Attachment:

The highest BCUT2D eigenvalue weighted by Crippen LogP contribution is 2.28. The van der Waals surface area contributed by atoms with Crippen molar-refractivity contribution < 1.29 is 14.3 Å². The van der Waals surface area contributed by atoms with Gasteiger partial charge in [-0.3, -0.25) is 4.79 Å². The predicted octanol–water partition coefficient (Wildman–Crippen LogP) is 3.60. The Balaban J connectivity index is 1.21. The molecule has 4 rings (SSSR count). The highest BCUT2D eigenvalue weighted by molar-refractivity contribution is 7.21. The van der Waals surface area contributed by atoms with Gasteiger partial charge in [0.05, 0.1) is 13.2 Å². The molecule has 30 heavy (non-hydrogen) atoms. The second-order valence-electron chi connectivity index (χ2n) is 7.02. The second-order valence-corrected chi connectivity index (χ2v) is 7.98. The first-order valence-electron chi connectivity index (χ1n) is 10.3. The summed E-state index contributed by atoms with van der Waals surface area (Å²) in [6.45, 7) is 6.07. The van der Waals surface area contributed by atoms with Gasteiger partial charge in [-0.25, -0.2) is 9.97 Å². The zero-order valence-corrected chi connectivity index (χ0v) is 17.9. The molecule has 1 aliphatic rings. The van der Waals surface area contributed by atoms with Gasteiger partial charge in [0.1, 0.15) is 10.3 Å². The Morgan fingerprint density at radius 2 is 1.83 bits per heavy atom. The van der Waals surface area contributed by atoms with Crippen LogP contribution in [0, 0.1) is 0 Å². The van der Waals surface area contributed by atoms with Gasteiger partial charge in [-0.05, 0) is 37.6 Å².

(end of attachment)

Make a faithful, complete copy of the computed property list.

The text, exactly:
The highest BCUT2D eigenvalue weighted by Crippen LogP contribution is 2.28. The van der Waals surface area contributed by atoms with Crippen molar-refractivity contribution < 1.29 is 14.3 Å². The van der Waals surface area contributed by atoms with Gasteiger partial charge in [-0.3, -0.25) is 4.79 Å². The predicted octanol–water partition coefficient (Wildman–Crippen LogP) is 3.60. The Balaban J connectivity index is 1.21. The molecule has 4 rings (SSSR count). The highest BCUT2D eigenvalue weighted by molar-refractivity contribution is 7.21. The van der Waals surface area contributed by atoms with Gasteiger partial charge in [0.05, 0.1) is 13.2 Å². The molecule has 30 heavy (non-hydrogen) atoms. The second-order valence-electron chi connectivity index (χ2n) is 7.02. The second-order valence-corrected chi connectivity index (χ2v) is 7.98. The first-order valence-electron chi connectivity index (χ1n) is 10.3. The summed E-state index contributed by atoms with van der Waals surface area (Å²) in [6.45, 7) is 6.07. The van der Waals surface area contributed by atoms with Gasteiger partial charge in [-0.25, -0.2) is 9.97 Å². The zero-order valence-corrected chi connectivity index (χ0v) is 17.9. The molecule has 1 aliphatic rings. The van der Waals surface area contributed by atoms with Gasteiger partial charge in [0.1, 0.15) is 10.3 Å². The Morgan fingerprint density at radius 2 is 1.83 bits per heavy atom. The van der Waals surface area contributed by atoms with Crippen LogP contribution in [0, 0.1) is 0 Å². The van der Waals surface area contributed by atoms with Gasteiger partial charge in [-0.05, 0) is 37.6 Å².